Photo courtesy of Kaisen.
On that thought, how do you see music as more than personal expression, but as a tool for change and impact in the world?
Music makes us realize how similar we are, no matter how different we look or express ourselves. When people are depressed, anxious or lonely, they know that they are not alone when they listen to music as someone out there is feeling the same as they are. Music also makes us realize that every small detail we make affects everything around us: the smallest rest makes a huge difference. In the past few years, many of us have become frustrated by things that do not go our way like politics or the pandemic, and sometimes we feel there is nothing we can do. But I want to believe there is always something small and kind and loving that we can do to make the change we want to see in the world.
In reflecting on your career as a whole so far, have you been able to achieve your dreams in your journey as a pianist?
I started playing the piano because my mom taught piano, but I never thought I would be a pianist. When I was choosing my major in undergrad, I thought I would choose Psychology because I wanted to connect with people on a deeper level, especially emotionally. My parents strongly recommended that I choose music. Nancy Loo, my mentor from Hong Kong, really showed me how much music connects with life—and I realized then that there is so much more in music that I had not known before. It has been a continuous search in music for myself and a way of personal growth.
What are your upcoming plans?
Actually, the pandemic has taught me to not plan too far ahead! I’m focusing more on my music and personal growth. Still, I will be giving a recital and masterclass in Magnolia, TX this week, followed by performances on Zuiderdam, a cruise ship of Holland America Line as the pianist of the piano quartet in residence, then I will be returning to Hong Kong for solo recitals, concerts with the Hong Kong New Music Ensemble and in the Hong Kong Arts Festival.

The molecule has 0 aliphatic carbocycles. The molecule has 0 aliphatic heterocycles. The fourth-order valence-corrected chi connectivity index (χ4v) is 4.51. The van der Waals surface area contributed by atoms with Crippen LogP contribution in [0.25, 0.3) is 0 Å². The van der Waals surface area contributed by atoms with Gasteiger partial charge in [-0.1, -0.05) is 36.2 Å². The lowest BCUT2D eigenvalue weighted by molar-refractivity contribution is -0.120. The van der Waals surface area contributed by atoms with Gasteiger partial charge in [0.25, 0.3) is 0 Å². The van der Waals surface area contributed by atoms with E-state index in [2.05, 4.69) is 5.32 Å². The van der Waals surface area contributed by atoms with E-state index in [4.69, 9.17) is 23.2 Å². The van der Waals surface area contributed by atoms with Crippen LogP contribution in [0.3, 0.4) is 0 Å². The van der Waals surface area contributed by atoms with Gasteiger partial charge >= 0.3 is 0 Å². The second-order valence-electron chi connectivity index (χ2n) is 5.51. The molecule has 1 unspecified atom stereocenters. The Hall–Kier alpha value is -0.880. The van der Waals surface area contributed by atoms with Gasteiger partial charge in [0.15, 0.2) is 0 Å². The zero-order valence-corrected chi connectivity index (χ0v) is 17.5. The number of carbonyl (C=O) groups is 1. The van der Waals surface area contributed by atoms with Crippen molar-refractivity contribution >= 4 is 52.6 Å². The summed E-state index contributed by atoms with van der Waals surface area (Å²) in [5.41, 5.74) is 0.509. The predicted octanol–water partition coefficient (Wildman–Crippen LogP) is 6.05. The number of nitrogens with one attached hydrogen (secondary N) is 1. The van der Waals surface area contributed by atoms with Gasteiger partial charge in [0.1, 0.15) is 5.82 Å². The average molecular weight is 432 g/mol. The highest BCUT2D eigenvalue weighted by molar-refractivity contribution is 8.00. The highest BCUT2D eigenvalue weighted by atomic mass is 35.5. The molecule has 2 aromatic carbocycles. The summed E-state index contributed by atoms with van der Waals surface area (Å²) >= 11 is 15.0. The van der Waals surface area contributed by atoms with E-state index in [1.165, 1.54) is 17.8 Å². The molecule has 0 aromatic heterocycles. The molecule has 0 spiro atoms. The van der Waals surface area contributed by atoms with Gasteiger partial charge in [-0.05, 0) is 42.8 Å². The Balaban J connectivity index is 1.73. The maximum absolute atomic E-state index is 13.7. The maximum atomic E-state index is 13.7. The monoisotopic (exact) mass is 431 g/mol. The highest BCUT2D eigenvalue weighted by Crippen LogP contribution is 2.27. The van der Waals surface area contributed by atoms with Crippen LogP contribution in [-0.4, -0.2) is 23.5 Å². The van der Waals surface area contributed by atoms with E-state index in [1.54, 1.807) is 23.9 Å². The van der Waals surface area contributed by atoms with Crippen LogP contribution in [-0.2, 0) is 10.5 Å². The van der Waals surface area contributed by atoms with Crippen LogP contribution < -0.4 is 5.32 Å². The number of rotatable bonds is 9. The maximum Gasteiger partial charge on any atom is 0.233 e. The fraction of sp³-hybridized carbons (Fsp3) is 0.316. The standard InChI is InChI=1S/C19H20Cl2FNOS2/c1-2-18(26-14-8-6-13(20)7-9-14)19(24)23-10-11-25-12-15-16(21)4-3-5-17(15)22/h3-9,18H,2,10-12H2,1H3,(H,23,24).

Any words of wisdom to young musicians out there?
I used to feel that I am very insignificant. As a musician, it’s hard to think of ways you can directly contribute to society. The performance is over, but so what?
Over the past few years, I have learnt that we should never underestimate what we do. I have had a daughter write to me after attending my concert with her mother, ‘Your performances have deeply touched our hearts and have reconnected us with music and each other, and I thank you for that.’ Her mother cried after the performance because she gave up her dream of being a pianist to raise her daughter. Sometimes, because of your music, someone feels like they have opened up part of themselves. I once improvised “Amazing Grace” on radio for an incarcerated person because his mother had passed away and he had not cried since then—but he did after hearing the improvisation. That was how he could finally release his emotions. I didn't even know him then, and now we have been penpals for over a year!
These are things I never would have expected to happen, but they do when you take something seriously and do something kindly and lovingly. When there are changes we want to see in the world, it’s not really about the profession we are in. I believe every word we say, (I still remember how an old man cried simply because I smiled and said thank you.) Every action, every decision we make, the energy we give out, everything contributes to changing the world. To whoever feels lost, just do what you think is right and there will be great change.
Felicia Ho is a producer for the Classical Music Department.